The standout element is how ridiculously and incredibly one-sided it is.

Now, far be it from me to say that other thrillers aren’t or can’t be one-sided. They definitely can be and have been. But TBO has work put in to making it one sided. Lots of work. Detailed worldbuilding work on everything from force structure to force competence to technology to politics and constant mentions in-story about how awesome the Americans are.

Any main TBO book will be filled with variants of “The Americans are awesome.” “We can’t attract the attention of the Americans, lest they destroy us awesomely.” “What we can do is nothing compared to what the [awesome] Americans can do.” “The Americans are ruthless and driving (and therefore awesome)” and so on.Likewise, there’s infodumps and conversations galore about how weak their current or potential enemies are compared to them. One one-sided encounter where an American fighter aircraft sinks a missile boat even says “it really wasn’t fair.”

I’ve said multiple times that TBO resembles an “unironic One Punch Man” in terms of how stacked the deck is in favor of its (awesome) Americans. To be fair, there’s battles that are nominally more even because they don’t involve the Americans-only there the clunky writing style really shows and I rarely felt interested. It never felt organic, and in every case I could tell who the winner would be anyway.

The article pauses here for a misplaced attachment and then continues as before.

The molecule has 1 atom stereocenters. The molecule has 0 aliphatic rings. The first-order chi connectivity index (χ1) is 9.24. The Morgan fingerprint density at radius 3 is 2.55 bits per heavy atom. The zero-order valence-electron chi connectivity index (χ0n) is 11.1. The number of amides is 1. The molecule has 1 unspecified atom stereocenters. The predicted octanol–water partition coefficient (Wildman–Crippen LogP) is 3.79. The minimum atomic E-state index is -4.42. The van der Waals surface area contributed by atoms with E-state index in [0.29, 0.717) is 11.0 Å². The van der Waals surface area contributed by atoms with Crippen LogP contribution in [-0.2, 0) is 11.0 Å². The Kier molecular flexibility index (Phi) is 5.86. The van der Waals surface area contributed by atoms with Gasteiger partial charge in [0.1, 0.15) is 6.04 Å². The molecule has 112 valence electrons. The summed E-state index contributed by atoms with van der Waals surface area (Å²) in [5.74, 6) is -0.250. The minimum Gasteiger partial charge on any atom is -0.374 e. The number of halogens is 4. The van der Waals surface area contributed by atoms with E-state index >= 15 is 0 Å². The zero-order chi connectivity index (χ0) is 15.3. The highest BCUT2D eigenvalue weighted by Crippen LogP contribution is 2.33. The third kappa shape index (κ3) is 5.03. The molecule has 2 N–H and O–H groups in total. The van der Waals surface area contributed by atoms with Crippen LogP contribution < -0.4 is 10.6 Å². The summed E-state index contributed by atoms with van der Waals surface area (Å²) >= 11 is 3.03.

So was this worth my kind of fixation on it? Not really, with full hindsight and full knowledge of other books/series’ at the same time or in the same genre. I cannot emphasize enough how much more forgiving of other dubious military thrillers Executive Orders has made me-because if the most mainstream, most popular author in the genre sank that low, could you really blame any of the others?

I wouldn’t recommend anything beyond the original book for casual reading or anything except seeing what happens when an author goes “How can I use a lot of effort and knowledge to remove drama and tension?”.

Still, it’s not the absolute worst ever, and just happens to have been in a prominent place at a prominent time.